By Suzanne Ball
At some point, every traveler feels sick, gets a scrape, or rushes to the toilet. Pharmacies around the world stand ready to help, but it’s so much handier to head back to your room and pull out your favorite remedy. No searching at odd hours, no language barrier, no unfamiliar brand.
Before a getaway or grand tour, follow the advice of the Centers for Disease Control and Prevention (CDC) and pack medications that can get you through common travel ailments. These OTC (over-the-counter) products may already be in your medicine cabinet:
1. Ibuprofen. Effective for pain, fever, and inflammation. After a day of walking or exploring, your aching muscles will thank you.
2. 1% Hydrocortisone cream. Some countries (Austria, Netherlands) won’t sell cortisone cream without a prescription. A two-ounce tube is sufficient for rashes and insect bites.
3. Antihistamine. Warning! Sudafed (pseudoephedrine) is not allowed into some countries, including Mexico and Japan. Avoid hassles with another antihistamine such as Benadryl (diphenhydramine).
4. Anti-diarrhea. Nothing halts a vacation faster than diarrhea. Be prepared with Imodium or Lomotil (loperamide) pills or Pepto-Bismol (bismuth subsalicylate) tablets. They’re easy to pack and carry.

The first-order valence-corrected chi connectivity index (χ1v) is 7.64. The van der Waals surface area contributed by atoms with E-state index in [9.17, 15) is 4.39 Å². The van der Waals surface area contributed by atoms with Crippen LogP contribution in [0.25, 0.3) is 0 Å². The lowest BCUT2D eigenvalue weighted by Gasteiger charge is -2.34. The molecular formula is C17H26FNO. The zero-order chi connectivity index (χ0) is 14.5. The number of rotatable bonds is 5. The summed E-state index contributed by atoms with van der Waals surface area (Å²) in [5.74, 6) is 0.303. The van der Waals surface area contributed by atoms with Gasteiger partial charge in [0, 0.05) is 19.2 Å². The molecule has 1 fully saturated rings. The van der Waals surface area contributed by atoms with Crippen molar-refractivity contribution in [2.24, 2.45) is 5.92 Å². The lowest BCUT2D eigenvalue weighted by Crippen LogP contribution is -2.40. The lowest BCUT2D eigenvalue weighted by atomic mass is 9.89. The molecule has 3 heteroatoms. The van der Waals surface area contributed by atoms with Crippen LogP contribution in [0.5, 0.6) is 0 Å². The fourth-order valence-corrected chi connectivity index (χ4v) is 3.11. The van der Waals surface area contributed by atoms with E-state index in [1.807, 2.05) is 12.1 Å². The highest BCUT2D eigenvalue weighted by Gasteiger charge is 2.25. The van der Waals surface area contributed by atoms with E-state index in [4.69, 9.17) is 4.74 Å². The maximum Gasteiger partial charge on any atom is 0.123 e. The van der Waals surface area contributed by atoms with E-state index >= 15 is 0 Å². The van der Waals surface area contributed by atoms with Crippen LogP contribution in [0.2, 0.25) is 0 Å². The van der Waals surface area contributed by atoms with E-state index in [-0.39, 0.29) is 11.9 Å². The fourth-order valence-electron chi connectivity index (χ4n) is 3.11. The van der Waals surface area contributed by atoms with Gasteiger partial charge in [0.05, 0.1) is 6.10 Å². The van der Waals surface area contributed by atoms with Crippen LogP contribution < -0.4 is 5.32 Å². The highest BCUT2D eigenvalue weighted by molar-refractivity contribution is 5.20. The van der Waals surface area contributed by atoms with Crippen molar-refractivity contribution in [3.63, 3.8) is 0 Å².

5. Laxative. To deal with constipation, bring a mild laxative such as Ducolax (bisacodyl). Taken in the evening, it should produce a bowel movement in six to 12 hours.
6. Antacid. Pepto-Bismol tablets can also calm your stomach. Or tuck Rolaids or Tums into your pocket.
7. Antibiotic ointment. A small tube will help the inevitable cuts and scrapes stay clean and prevent infection.
8. “Achilles Heel.” We all have health foibles. Pack the OTC drug for your special circumstance: motion sickness, dry eyes, insomnia, etc.
All should easily fit in a small zip-lock bag. Unlike prescription medications, OTC drugs can travel in checked baggage. If you do carry-on, creams and ointments go into the “3-1-1” bag. The 3-1-1 Rule refers to the Transportation Security Administration’s limitations on how much liquid travelers can have in their carry-on bags. Each liquid you want to carry on must be in a 3.4 ounce or smaller container (“3”), these containers must be in one clear quart-sized plastic bag (“1”), and each passenger is allowed only one bag (“1”).
Two more tips:
1. Ask your doctor to review your OTC medications to make sure none conflict with regular prescriptions.
2. Check the State Department’s “Learn About Your Destination” page to find any restrictions regarding OTC or prescription medications.
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